India confirmed a spot in the World Test Championship final by beating England 3-1 in the Anthony de Mello Trophy thanks to a combined team effort and the brilliance of the spinner. We, at SportsCafe, have decided to make things easier for you and Grade every Indian player’s performance.
Rohit Sharma - A+
The only batsman who was head and shoulder above everyone in the Test series. After an uncharacteristic beginning to the series in Chennai, on a minefield of a wicket in Chennai he showed why he is considered as one of the best Test players in the world at the moment. If the 161, as Virat Kohli said, was the defining moment for India in the series, his batting progressively got better to help India to a winnable total in almost all the matches. Nothing other than the top grade would suffice.
Shubman Gill - E
His 50 in the second innings of the first Test was the work of a batsman in the zone but that was all about it. He was a walking wicket following heroics in Chennai and never ever looked convincing. One can cut him some slack for everyone struggling on this wicket but solely on the basis of his performances, we have him in our Grade E.
Cheteshwar Pujara - E
In Australia, Pujara’s contributions were measured on a different currency, but in India, when runs determine the progress, the Saurashtra man failed to deliver. In the next five innings after his 73 in Chennai, the No.3 could only manage 60 runs in total and looked all at sea against Jack Leach. A rare failure at home, but hey, we are fair with E, right?
Virat Kohli - D
Virat Kohli scored only 172 runs in a four-match Test series at home!!!! You’d be forgiven for thinking you are reading a great fantasy book but such was the predicament of the Indian skipper! While his two half-centuries in the series were the art of a man determined to bail the team out of the woods, in other times, he was undone after a great start.
Ajinkya Rahane - C
The reason I kept Ajinkya Rahane in the C and not in D or E, is simply because of his outstanding fielding. The Indian No.5 continued his disappointing run of form at home to average a minuscule 18.66 in the series. Credit is due as far as his partnership against Rohit Sharma in Chennai is concerned but otherwise, he was a walking wicket.
Rishabh Pant (wk) - A+
The Real star of the series. His 101 in the fourth Test was probably one of the finest counter-attacking innings in India in recent times but that was not the only one. His mauling of Jack Leach in Chennai would give any spinners a nightmare on the flat decks and Pant continued that in different forms and sizes. A delight to watch behind the stumps and his quips were full of form and novelty. The perfect entertainer.
Tell me honestly, you were in shock when Siraj exposed all his stumps to Stokes and then walked back to the pavilion, leaving Washington Sundar stranded without a ton. He was all grit and determination, but a century evaded him as many as twice this series with him being unbeaten on 85 and 96. With the ball, he played a small part but what a treat he was to the eye otherwise!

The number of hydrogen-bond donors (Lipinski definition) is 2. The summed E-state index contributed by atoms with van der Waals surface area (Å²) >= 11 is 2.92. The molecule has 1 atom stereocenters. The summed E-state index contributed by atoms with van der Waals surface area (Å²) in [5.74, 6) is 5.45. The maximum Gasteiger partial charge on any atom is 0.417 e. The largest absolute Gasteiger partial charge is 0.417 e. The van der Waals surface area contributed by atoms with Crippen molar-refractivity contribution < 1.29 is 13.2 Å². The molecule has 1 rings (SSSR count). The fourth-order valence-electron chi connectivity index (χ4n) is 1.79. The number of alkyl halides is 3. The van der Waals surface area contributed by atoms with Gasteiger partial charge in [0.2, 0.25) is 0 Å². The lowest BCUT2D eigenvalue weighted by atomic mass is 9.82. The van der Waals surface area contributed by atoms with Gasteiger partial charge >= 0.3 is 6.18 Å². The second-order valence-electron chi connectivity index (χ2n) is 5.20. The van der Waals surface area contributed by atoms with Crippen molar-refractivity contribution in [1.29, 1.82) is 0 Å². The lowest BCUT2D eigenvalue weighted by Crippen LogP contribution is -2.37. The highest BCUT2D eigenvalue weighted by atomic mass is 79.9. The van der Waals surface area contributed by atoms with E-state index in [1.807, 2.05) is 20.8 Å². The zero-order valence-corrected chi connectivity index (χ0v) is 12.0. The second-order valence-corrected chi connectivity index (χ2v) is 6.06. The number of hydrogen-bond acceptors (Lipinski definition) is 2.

Ravichandran Ashwin - A+
The only player in the history of cricket to have taken 30+ wickets and score a century in a four-match series, R Ashwin stood tall to be the major differentiator. His off-spin was too hard to pick for the Englishmen as Ashwin played possibly the best cricket of his career to secure the 400th Test wickets to set himself amongst the legends of world cricket.
Shahbaz Nadeem - D
It is a shame that Shahbaz Nadeem, a domestic workhorse, might have already played his last international match after the performance in Chennai. Given a lifeline after Axar Patel’s last-moment injury, Nadeem had a torrid time adapting. His long hops on a regular basis were decimated by Joe Root and Co for India's second home loss in 9 years. D grade is only because he got two fishes in the market.
Ishant Sharma - B
The only pacer in the series to have played all four Tests, Ishant was oscillating between two extremes but given the nature of pitches, you could hardly fault him. In the first and fourth Tests, it needed him to don the workhorse hat after an almost rest-Test in Ahmedabad but you have to respect the fact that he averaged 26.66 on such wickets.
Jasprit Bumrah - B
The series was a classic reminder of the fact that why India is better off without the talismanic pacer in home conditions to manage his workload. It is not that Bumrah doesn’t fit the conditions, but where he doesn’t need to be the major differentiator, there is no need for him to run to the ground. He is too valuable for India in the limited-overs format as well as the Tests overseas.
Mohammed Siraj - A
Siraj stepped in the fourth Test as a proper like-to-like replacement for Umesh Yadav by generating a decent amount of swing and showed promise for the future. If the Australia series was a fine admission, Siraj graduated with flying colours in the England series and might become one of the prominent names for the World Test Championship final.
Axar Patel : A+
Will there ever be another debut like this? Perhaps not as Axar scalped four five-wicket hauls in six innings to go with another four-wicket burst. His gritty 43 in the last Ahmedabad Test was a tribute to his resilience. He was the real revelation for the Indian team this series. But it’s a shame that we might not see much of him once Jadeja returns to the setup.
Kuldeep Yadav - B
The leggie went on to play his first Test in two years and was used as a spare third bowler with Ashwin and Axar taking over the bulk of the things. Yadav had his sweet impact whenever he was thrown the ball but now he might have to sulk it once again with Axar performing the way he did.